In my previous blog post, I discussed how we can identify a modular structure within the brain using the Hierarchical Spectral Merger (HSM) algorithm. In this post, we present an application of the HSM method to genuine EEG data recorded during an epileptic seizure. EEG Data The data used throughout this post consists of EEG recordings at 21 channels. 19 channels are from electrodes placed on the scalp, and the remaining two (denoted SP1 and… Read More »Spectral Synchronicity in the Human Brain – Part 2
The human brain is arguably one of the most complex structures ever to exist, consisting of around 86 billion neurons on average. Electrical activity in the brain is often the result of highly coordinated responses from a large number of neurons, both locally, within each brain region, and globally, across different regions. In this blog post, we investigate brain activity using Electroencephalograms (EEGs), which capture the oscillations produced by the coordinated activity of neurons. An… Read More »Spectral Synchronicity in the Human Brain – Part 1
As part of the STOR-i MRes programme, I have been taking part in a series of masterclasses which have covered a wide range of modern topics in both statistics and operational research. The first masterclass of the year was given by Professor Marian Scott from Glasgow University, who presented a series of talks on Digital Earth, data and analytic challenges for earth systems. This masterclass focussed on some of the statistical and data analytic challenges… Read More »Are Hawaiian Honeycreepers at Risk of Extinction?
The vast majority of cancer centres worldwide use commercial systems based on single objective optimisation methods to formulate treatment plans for radiotherapy patients. In my last blog post, I discussed how data envelopment analysis could be used in conjunction with expert opinion from skilled radiologists to assess the quality of such plans, before they were approved for use. However, in an ideal world, the planning process would involve specialised computer systems based on multi-objective optimisation… Read More »Beam Angle Optimisation in Radiotherapy Treatment Planning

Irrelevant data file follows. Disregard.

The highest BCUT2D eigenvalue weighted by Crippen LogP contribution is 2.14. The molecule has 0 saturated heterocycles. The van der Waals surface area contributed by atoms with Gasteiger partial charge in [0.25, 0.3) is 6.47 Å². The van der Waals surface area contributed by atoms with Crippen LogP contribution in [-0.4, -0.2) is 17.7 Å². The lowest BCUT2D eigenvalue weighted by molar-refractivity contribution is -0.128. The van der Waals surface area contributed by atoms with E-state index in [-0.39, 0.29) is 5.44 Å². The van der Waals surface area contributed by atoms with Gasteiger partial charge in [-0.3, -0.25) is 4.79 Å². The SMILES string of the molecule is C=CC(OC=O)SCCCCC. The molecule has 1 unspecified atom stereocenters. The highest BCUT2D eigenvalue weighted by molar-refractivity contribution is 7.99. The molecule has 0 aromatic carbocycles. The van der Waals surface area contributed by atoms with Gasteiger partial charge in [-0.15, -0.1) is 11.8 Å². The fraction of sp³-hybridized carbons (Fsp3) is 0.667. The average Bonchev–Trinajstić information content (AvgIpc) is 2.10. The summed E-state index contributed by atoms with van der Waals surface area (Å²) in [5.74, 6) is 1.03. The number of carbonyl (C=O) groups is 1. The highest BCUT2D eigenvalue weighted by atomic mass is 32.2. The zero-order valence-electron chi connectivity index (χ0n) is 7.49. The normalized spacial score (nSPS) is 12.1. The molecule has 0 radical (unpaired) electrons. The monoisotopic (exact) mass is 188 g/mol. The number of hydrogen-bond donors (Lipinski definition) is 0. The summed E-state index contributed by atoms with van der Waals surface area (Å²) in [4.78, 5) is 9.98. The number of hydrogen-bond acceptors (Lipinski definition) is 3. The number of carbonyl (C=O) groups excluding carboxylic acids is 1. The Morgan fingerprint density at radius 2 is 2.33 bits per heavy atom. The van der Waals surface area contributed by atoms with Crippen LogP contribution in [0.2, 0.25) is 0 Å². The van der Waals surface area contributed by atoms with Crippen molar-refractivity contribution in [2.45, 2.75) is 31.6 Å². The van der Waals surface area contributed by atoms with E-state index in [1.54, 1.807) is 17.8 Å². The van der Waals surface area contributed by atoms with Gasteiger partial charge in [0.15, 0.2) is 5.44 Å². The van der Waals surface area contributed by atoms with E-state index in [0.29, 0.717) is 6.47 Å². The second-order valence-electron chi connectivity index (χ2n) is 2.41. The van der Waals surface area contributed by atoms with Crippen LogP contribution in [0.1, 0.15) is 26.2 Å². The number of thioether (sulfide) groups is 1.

It is thought that around one in two people in the UK will get cancer at some point during their lifetime, and around two thirds of all those who get cancer are likely to undergo a course of radiotherapy as part of their treatment. Technological advances in recent years have enabled the customisation of treatment plans for individual patients based on their unique anatomy and cancer type. However, one particular challenge that remains in the… Read More »Evaluating the Quality of Radiotherapy Treatment Plans
I recently spent the weekend back in Edinburgh (my home town). Whilst I was there, I went to see the Royal Scottish National Orchestra (RSNO) in concert at the Usher Hall. The night was in honour of John Williams who has composed some of the most popular, recognizable, and critically acclaimed film scores in cinematic history. I can’t quite describe the feeling of hearing live music on this scale after a long 2 years. With scores like Star… Read More »Great Music and the Fibonacci Sequence
It may or may not come as a surprise to you that the majority of banknotes in the UK have traces of cocaine on them. Contamination on this scale makes it difficult to determine whether cash can be associated with drug dealing or not. In particular, discriminating between traces of cocaine found on banknotes used in general circulation compared with those used in illegal drug activity is a key area of interest. The purpose of… Read More »Drug Money